What does Lord's Prayer mean in the Bible?

Dictionary

Holman Bible Dictionary - Lord's Prayer, the
Words Jesus used to teach His followers to pray. Three forms of the Lord's Prayer exist in early Christian literature—two in the New Testament (Matthew 6:9-13 ; Luke 11:2-4 ) and the other in the Didache Luke 8:2 , a non-canonical Christian writing of the early second-century from northern Syria. See Didache . Their similarities and differences may be seen if the three forms are set side-by-side.
Matthew
Luke
Didache
Our Father who art in heaven:
Father :
Our Father who art in heaven:
Hallowed be thy name;
Hallowed be thy name;
Hallowed be thy name;
Thy kingdom come;
Thy kingdom come;
Thy kingdom come;
Thy will be done on earth as it is in heaven
Thy will be done on earth as it is in heaven.
Give us this day our bread for the morrow
Give us each day our bread for the morrow
Give us this day our bread for the morrow
And forgive us our debts as we also have forgiven our debtors;
And forgive us our sins for we ourselves forgive every one who is indebted to us;
And forgive us our debt as we also forgive our debtors;
And cause us to go not into temptation, But deliver us from evil.
And cause us to go not into temptation .
And cause us to go not into temptation , But deliver us from evil For thine is the power and the glory for ever.
Three conclusions derive from such comparison. First, it is the same prayer in all three cases. Second, the Didache likely uses the form of the prayer found in Matthew. Third, Matthew's version is longer than that of Luke at three points: at the end of the address to God, at the end of the petitions related to God, and at the end of the petitions related to humans. Also, study of the Greek manuscripts shows that the doxology that appears at the end of the Matthean form in some translations is not original; the earliest form of the prayer with a doxology in Didache Luke 8:2 . It is likely that each Evangelist gave the prayer as it was generally used in his own church at the time.
Matthew and Luke used the Lord's Prayer in different ways in their Gospels. In Matthew the prayer appears in the Sermon on the Mount where Jesus spoke about a righteousness that exceeds that of the scribes and Pharisees (Luke 5:20 ). It is located in a section that warns against practicing one's piety before men in order to be seen by them (Luke 6:1-18 ). Almsgiving, praying, and fasting are for God's eyes and ears. When praying one should not make a public display (Luke 6:5-6 ) nor heap up empty phrases, thinking that one will be heard for many words (Luke 6:7 ). Prayer should be private and brief. The Lord's Prayer serves as an example or how to pray briefly. It is seen as a substitute for the wrong kind of prayer.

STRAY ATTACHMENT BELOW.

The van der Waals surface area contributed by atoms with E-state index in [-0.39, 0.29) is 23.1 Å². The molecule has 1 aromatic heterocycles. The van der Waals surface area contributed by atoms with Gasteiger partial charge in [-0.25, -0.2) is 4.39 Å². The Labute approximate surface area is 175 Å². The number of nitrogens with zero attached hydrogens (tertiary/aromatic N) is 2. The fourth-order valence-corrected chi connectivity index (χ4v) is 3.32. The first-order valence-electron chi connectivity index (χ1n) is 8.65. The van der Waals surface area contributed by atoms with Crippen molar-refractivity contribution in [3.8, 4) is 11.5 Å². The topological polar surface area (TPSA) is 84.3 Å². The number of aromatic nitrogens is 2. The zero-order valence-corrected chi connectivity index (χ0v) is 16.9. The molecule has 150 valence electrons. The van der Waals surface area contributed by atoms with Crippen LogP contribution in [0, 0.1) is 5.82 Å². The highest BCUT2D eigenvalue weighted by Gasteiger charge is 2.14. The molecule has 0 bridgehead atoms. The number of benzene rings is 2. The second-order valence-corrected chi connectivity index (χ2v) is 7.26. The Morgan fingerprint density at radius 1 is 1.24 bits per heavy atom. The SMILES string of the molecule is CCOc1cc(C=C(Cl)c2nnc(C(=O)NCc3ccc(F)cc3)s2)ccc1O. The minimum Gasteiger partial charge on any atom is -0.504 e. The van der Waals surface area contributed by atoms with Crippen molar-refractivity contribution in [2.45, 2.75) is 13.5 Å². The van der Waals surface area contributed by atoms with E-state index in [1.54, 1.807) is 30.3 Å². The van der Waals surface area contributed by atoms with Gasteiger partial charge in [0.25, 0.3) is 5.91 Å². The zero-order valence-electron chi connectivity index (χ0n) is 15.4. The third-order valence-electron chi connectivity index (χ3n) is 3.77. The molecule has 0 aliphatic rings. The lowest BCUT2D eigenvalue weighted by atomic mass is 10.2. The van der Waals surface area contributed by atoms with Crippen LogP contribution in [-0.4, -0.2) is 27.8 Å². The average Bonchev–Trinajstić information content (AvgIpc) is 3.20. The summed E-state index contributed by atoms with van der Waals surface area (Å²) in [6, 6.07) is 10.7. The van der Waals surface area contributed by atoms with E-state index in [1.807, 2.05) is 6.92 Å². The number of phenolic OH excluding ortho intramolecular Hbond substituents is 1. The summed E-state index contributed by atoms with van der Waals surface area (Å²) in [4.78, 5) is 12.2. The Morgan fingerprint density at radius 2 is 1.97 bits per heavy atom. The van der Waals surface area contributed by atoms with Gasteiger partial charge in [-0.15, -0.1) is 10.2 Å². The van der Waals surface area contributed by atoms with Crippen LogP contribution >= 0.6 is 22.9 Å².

In Luke the prayer comes in the midst of Jesus' journey to Jerusalem (Luke 9:51-19:46 ). In His behavior Jesus is an example of one who prays. His prayer life caused one of His disciples to ask for instruction in prayer, as John the Baptist had given his disciples. What follows (Luke 11:2-13 ) is a teaching on prayer in which the disciples are told what to pray for (Luke 11:2-4 ) and why to pray (Luke 11:5-13 ). Here the Lord's Prayer is a model of what to pray for. To pray in this way is a distinguishing mark of Jesus' disciples.
Although all three versions of the prayer exist only in Greek the thought pattern and expressions are Jewish. In the address, God is designated “Father” or “Our Father who art in heaven.” One Jewish prayer begins: “Forgive us, Our Father” (Eighteen Benedictions, 6). Rabbi Akiba (about A.D. 130) said: “Happy are you Israelites! Before whom are you purified, and who purifies you? Your Father in heaven” (Mishnah, Yoma , Luke 8:9 ). The Ahaba Rabba (Great Love) prayer, which formed part or the morning worship in the Jerusalem Temple, began: “With great love hast thou loved us, O Lord, our God, with great and exceedingly great forbearance hast thou ruled over us. Our Father, our King, be gracious to us.”
The “Thou-petitions” are likewise Jewish in their thought and expression. The first two, “Hallowed be thy name; thy kingdom come,” echo the language of the Jewish prayer, the Kaddish. It begins: “Magnified and hallowed be his great name in the world And may he establish his kingdom in your lifetime and in your days quickly and soon.” The third, “Your will be done,” is similar to a prayer of Rabbi Eliezer (about A.D. 100): “Do thy will in heaven above and give peace to those who fear thee below” (Babylonian Talmud, Berakoth , 29b).